This month in London has been darker and colder than ever, but still bright (and full of lights of a different kind). Right after finishing our most recent paper, a group of friends and I Googled 'beaches near London'—this search turned up a place called Broadstairs, a tiny, sleepy seaside village in the southeast, about a two-hour train ride from the city. It was so relaxing—we spent all day walking in the cool, damp, salty air, through the shops and streets, and along the main beach.
After a fortifying break for tea and scones and other assorted snacks in a tiny tea shop in town, we set out on our walk toward Botany Bay. Alongside good friends with whom to explore a wild beach, we couldn't go wrong. There were all kinds of winding paths through sprout fields, past schools and houses and castles, and after about an hour of wandering, Botany Bay came into view around the corner.
We found a meandering path cut through the cliffs down onto the beach, and were stunned to then find ourselves suddenly under these stone giants, whose heads we had just been walking upon, with the ocean right next to us. The cliffs loom over you as you walk along the soft, flat beach, covered in lichen and moss, textured in rough, rectangular chunks.
We wandered along the beach until dusk, climbing and clambering, and then decided to head back. On our way, we noticed twinkling lights out at sea, and realized that we could see what was probably France (or possibly Belgium) from where we were standing!
We made it back to the village and spent time chatting and poking around an old bookshop-turned-pub called The Chapel. We rounded out the night with fish and chips at a seafood fry-up restaurant and then hopped on the train back home, tired, damp, content, and fulfilled.
Later that week, one of our group had organized a clothes swap for the Imperial College Environmental Society—we all really enjoyed learning more about how the clothes industry perpetuates waste and unnecessary environmental stress, and we all picked up some cute secondhand items. I'm really excited to try and find more (if not all) of my clothes at charity shops—high-quality items with a history that will fit into my already established style. Not only is it much more affordable, but this kind of clothes purchasing habit has human rights benefits as well as environmental benefits. This cutie was there keeping everyone company, running around under the tables and licking crumbs off the floor in her very own stylish jumper!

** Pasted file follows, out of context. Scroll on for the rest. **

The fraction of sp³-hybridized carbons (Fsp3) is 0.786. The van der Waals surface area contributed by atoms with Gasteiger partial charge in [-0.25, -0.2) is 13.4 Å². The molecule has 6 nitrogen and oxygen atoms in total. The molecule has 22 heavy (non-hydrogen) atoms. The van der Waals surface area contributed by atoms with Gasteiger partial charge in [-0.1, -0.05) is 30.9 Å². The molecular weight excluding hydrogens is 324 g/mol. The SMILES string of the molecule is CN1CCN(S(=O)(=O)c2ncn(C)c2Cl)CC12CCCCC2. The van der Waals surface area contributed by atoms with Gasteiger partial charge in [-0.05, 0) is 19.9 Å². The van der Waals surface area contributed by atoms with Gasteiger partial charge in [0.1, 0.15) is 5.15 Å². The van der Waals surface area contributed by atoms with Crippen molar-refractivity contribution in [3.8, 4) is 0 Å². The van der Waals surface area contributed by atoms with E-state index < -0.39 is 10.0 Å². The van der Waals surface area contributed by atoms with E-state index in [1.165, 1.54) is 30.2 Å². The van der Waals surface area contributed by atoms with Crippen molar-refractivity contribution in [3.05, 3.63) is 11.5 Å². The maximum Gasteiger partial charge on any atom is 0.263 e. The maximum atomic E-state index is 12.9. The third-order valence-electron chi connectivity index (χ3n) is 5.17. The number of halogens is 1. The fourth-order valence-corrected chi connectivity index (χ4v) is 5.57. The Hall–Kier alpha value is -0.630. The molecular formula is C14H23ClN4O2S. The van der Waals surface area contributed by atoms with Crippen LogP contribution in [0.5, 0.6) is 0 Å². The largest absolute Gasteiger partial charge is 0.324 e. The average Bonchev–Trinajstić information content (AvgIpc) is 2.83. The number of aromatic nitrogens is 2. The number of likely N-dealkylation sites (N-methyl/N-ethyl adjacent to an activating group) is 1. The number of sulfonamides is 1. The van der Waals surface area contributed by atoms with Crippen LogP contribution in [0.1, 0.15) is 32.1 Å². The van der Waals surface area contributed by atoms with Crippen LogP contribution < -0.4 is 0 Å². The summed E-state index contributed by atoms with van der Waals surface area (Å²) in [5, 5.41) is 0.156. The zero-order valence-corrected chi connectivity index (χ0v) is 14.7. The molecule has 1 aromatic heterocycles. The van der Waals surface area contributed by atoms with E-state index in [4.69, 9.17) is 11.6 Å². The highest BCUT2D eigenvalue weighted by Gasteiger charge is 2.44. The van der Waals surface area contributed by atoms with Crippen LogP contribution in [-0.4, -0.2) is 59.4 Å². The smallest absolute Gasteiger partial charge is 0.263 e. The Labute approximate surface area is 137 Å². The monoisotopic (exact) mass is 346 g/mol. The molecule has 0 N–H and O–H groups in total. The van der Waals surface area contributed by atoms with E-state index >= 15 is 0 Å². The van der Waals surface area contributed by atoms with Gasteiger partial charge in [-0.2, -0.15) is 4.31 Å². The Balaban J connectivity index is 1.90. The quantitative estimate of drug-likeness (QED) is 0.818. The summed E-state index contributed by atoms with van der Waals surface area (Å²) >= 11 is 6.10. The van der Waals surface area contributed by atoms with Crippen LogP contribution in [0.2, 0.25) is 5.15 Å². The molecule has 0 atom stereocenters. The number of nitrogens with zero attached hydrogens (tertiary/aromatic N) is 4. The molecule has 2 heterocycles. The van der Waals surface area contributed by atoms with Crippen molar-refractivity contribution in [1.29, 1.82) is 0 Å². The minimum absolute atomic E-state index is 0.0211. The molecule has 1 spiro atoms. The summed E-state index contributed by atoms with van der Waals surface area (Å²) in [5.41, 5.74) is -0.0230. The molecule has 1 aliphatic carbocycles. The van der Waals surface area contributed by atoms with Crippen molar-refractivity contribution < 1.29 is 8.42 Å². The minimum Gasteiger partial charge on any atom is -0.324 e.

This past week, Jane--a friend of mine--invited Alison, another friend from the program, and I to help her with a public engagement event. At a conference for design professionals, we presented exhibits and simple, hands-on experiments about the science of flavour and how we experience food. This was to help demonstrate the concept of multi-sensory design, or design of packaging and spaces and, well, anything really, that engages more than one sense at once. The event was at the University of the Arts London in Kings Cross, a huge, gorgeous, brick-metal-and-glass building full of workshops and maker spaces. The Kings Cross area is artsy and brimming with funky installations, and this one caught our attention on our way home.
Next week is the last week of our first term! I can't believe it's here already, and in just two short weeks, all my loved ones from home will be here for a Christmas visit. Just two more days of class and one more paper, and then winter break....here I come. In the mean time: Cassie, a wonderful friend who I've known since childhood has been on a whirlwind adventure for over a year through Thailand and all over Europe, and just before she heads home, she stopped off in London. It's been so fantastic to see her—and she was here just in time for Christmas decorating!
I'm looking forward to finishing up my last essay, making new videos, and preparing for having my family here with me in London. If there's one thing that's really been made clear to me this month, it's that friends and adventures and keeping busy with projects help keep you grounded in the present moment—they keep you here, keep you sane, and keep you happy. And I'm so grateful for all the compassionate, loving, adventurous people in my life!